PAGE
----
“Films Are Waking Dreams”

The best part of the Hollywood block is starting each day with a terrifying drive through LA rush hour. NO it isn’t.


I wanted to write about our visit to the Academy of Motion Picture Arts & Sciences Margaret Herrick Library because I have a deep nostalgia for these places, since my mother is a librarian.


This isn’t Tutt: we must leave our phones and backpacks in lockers at the entrance, fill out paperwork and submit our IDs, and use a pencil – no pens. Quiet is actually enforced. And I got to hold the Oscar that went to the moon in March 1992.

We are on assignment, working toward a historical essay about our field of interest. Bennett’s doing film coloring, Kenyon is researching satirical comedy, Hannah is interested in the casting of Gone With The Wind, and I am perusing through a book called The Indie Guidebook to Music Supervision For Films, by Sharal Churchill.

I am interested in music in film, whether it be music videos, documentaries about musicians, or the role of the music supervisor in the creation of the film. For my historical paper, I am investigating the transition from composing scores to accompany films to selecting popular music to be featured in the film. As this progressed, when did writers include specific songs in the script?  When did popular musicians begin to write songs for films (Prince’s  Batman)? Was Pretty In Pink named after the Psychedelic Furs song? Music in film might be my favorite part of movies – it can make or break it for me. Think about the greatest musical decisions of all time in movies. My dad once had to leave Rite Aid because he got choked up when he heard “My Heart Will Go On.” The job of a music supervisor fascinates me.

At the library, you can request some really cool artifacts from Special Collections, like director’s scripts (notes and all), promotion posters, and fan letters. I am requesting a letter from Stanley Kramer to Dimitri Tiomkin, who wrote “Do Not Forsake Me, Oh My Darlin’” for Kramer’s High Noon, sheet music from Broadway Melody, and the dialog cutting continuity for Singin’ In The Rain. On Monday we will dive back into these documents and use them to strengthen our research. I’m so excited to have the opportunity to take advantage of the great preservation work the Academy does.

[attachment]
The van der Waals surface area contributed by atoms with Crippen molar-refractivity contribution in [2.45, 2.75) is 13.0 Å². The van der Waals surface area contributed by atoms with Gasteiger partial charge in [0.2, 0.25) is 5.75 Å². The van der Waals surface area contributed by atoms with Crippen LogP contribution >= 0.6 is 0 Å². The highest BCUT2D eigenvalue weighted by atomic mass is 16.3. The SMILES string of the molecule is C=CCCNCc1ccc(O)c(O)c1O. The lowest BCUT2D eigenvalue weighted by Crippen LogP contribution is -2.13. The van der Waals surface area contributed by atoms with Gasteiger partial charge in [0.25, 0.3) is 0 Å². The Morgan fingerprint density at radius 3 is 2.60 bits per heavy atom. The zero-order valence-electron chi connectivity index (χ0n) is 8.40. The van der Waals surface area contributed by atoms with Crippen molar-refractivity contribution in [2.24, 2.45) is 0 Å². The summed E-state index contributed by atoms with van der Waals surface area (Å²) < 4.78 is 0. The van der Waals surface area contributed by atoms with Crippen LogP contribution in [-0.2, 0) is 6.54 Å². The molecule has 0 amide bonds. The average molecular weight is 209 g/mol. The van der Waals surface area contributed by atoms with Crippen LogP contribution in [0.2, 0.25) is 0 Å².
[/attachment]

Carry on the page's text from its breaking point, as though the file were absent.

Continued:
We drove to Raleigh studios to screen Sunset Blvd, directed by Billy Wilder (1950). This flick is about an aging Hollywood Silent-era star, Norma Desmond, who is slipping into insanity as she tries to cling to her stardom after the rise of talkies and her fall from star power. Something I’ve been thinking a lot about while we have been enjoying these classic films is the emotion behind the developing technology. Often we get hyped up when the next new CGI stunner gets released, when new technology gets released – but when these things happen, people lose their jobs, or don’t really “make the transition to talkies” and fall to the wayside. Though a lot is gained through developing technology, I feel that there is also something lost. There is really something incredible about watching these classics, and appreciate the realness of them, and the beauty of film.

When we watched Buster Keaton in Steamboat Bill Jr. (1928) at the TCM Classics Film Festival, the man who introduced the film said, “The best visual effect was Buster Keaton himself – all of today’s movie magicians couldn’t make one Buster Keaton.”


After Sunset, we trekked out to Santa Monica, to the Aero Theatre, for a screening of The Godfather. Since we were all born after the premiere of Francis Ford Coppola’s 1972 masterpiece, I don’t think any of us had ever seen the film on the big screen – which was quite the experience.


Just wanted to leave you with-

“Films are waking dreams…they uncover a lot of mysteries in that way.” – Billy Friedkin






About Kendall Rock

My name is Kendall Rock, and I hail from Poulsbo/Seattle, Washington. I am a Film and New Media Studies major and English minor at Colorado College. I can't cook, but I love unicycling, knitting, and being outside. I will try my best to be honest and fair, friendly and helpful, considerate and caring, courageous and strong, and responsible for what I say and do, and to respect myself and others, respect authority, use resources wisely, make the world a better place, and be a sister to every Girl Scout.